Standing on the sidelines, I hear the sounds of Lady Gaga’s version of the national anthem end and the Blue Angels fly overhead as the teams move onto the field. Outside, the stadium footprint has been expanded to include on-site sponsor, corporate, and fan events with temporary structures and fan plazas; large broadcast and entertainment compounds for national and international media, pregame shows, and halftime shows; and compounds for security, medical, and public safety resources. This footprint is surrounded by a 300-foot buffer zone and enclosed with a hardened secure perimeter with access through high-security entrances with bag checks, security wands, metal detectors, X-ray machines, and sniffing dog teams. Well-armed security teams rove both inside and outside the perimeter. Vehicles that need to enter the perimeter must be sanitized and go through the Vehicle and Cargo Inspection System, which applies imaging and radiation scanning to a vehicle prior to entry. Air is constantly sampled for nuclear, chemical, biological, and radiation levels. One can’t help but think of the long process of planning, implementation, and problem-solving that brought us to this point, and the game hasn’t even started.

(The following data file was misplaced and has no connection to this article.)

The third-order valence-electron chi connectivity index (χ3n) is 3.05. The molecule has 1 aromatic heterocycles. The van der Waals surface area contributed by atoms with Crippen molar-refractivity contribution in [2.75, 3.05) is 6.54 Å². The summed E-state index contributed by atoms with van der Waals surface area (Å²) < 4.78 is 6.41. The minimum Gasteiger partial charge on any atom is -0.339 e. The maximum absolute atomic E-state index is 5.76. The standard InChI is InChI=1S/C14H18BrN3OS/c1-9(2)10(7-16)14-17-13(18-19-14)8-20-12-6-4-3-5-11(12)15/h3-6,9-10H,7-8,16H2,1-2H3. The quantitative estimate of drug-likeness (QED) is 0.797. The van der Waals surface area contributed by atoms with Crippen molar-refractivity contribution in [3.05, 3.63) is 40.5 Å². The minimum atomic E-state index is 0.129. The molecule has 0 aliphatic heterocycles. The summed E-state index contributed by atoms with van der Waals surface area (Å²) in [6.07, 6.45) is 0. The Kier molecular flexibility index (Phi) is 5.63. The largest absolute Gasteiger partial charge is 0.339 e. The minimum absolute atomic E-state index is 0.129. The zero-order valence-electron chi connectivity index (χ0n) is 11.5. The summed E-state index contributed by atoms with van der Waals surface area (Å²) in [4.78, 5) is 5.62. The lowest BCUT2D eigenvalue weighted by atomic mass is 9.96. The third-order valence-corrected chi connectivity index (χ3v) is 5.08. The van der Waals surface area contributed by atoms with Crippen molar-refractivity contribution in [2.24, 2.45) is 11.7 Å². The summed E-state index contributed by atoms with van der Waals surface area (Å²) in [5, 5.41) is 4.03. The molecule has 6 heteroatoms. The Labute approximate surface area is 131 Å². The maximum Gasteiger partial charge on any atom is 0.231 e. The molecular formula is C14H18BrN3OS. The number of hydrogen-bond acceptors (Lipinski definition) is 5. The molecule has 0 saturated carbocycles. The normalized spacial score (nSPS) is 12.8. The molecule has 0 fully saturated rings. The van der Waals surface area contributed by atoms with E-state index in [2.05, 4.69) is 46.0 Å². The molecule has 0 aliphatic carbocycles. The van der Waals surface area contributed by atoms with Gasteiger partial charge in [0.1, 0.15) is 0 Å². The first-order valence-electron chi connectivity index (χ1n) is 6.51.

This is a sporting event like no other. The Super Bowl is a National Special Security Event and a national icon for the United States. That also makes it a terrorist target. A multidisciplinary group of experts in events production and management, sports architecture, security, public safety, emergency medical services (EMS), transportation, medical, information technology, marketing, social media, public health, and construction, to name a few, work on the multiple and complex issues required to produce the game for more than a year. This planning occurs in conjunction with more than 30 federal agencies, multiple local jurisdictions, and state and local agencies. Collaboration and coordination are everything.